Monday, April 1, 2013

Resurrecting Your ERP System

In this Christian Easter season of resurrection and forgiveness is it time to look at you Enterprise Resource Planning (ERP) system with new vision? 

After all, if you are in business today after the last few years, then you have accomplished something great.  It has been tough.  Give yourself a pat on the back and a nod in the mirror. 


If my phone and email are any indication you probably receive dozens of calls and hundreds of emails every day.  Everyone seems to have “The Answer” to your challenges.  They all seem to know all-of-a-sudden how your business runs, what is wrong and the miracle solution.  Are they trying to tell you how to run your business?

Really?  How long have they been in business? 

Now, in all fairness, length in business alone is not always a fair indication of success.  A lot of people have been displaced and have opened their own business with the talents and skills built in a lifetime.  A famous person said in response to a salesperson’s claim of 20 years of experience (and no new sales) that he really had one year of experience 20 times and perhaps he needed to look at what he was doing and how with a new perspective.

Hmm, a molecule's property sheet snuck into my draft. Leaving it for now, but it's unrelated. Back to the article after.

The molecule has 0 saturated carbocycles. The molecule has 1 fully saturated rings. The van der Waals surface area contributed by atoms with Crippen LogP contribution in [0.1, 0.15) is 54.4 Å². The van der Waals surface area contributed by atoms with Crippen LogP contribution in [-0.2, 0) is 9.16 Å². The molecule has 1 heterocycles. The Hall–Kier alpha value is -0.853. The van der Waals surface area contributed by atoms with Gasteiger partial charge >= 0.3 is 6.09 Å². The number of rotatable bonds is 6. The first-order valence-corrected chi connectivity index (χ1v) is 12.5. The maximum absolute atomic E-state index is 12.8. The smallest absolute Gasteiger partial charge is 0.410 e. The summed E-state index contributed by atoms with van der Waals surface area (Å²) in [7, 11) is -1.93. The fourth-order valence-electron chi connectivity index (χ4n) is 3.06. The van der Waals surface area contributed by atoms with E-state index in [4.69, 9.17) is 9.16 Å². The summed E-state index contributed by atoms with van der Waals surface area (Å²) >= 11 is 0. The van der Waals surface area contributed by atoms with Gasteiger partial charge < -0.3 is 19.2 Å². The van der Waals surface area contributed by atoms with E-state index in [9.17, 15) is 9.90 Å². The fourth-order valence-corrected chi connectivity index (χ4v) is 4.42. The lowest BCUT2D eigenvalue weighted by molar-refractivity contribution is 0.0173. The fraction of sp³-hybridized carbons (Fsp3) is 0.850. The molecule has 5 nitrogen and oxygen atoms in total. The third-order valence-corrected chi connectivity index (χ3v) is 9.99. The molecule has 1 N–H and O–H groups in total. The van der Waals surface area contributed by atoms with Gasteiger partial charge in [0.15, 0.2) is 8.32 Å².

You cannot do what you have always done and expect the same results.

Times are a changing.  Your ERP system has updates.  The world is changing and there is a need to stay “current”.  What worked in the past may not work well with the future.  Think about how you do banking now.  It is still leveraging income, expenses and cash flow.  But, how do you interact with your financial institution?  Are you using their online services?  Balance inquiries, statements, transactions, transfers?

In what way is your financial institution servicing your needs and the needs of their customers in general?  Is customer service a key component?  Forget for the moment the fees they tack on to seemingly everything, are they customer focused?  After all how different are all of these separate banks?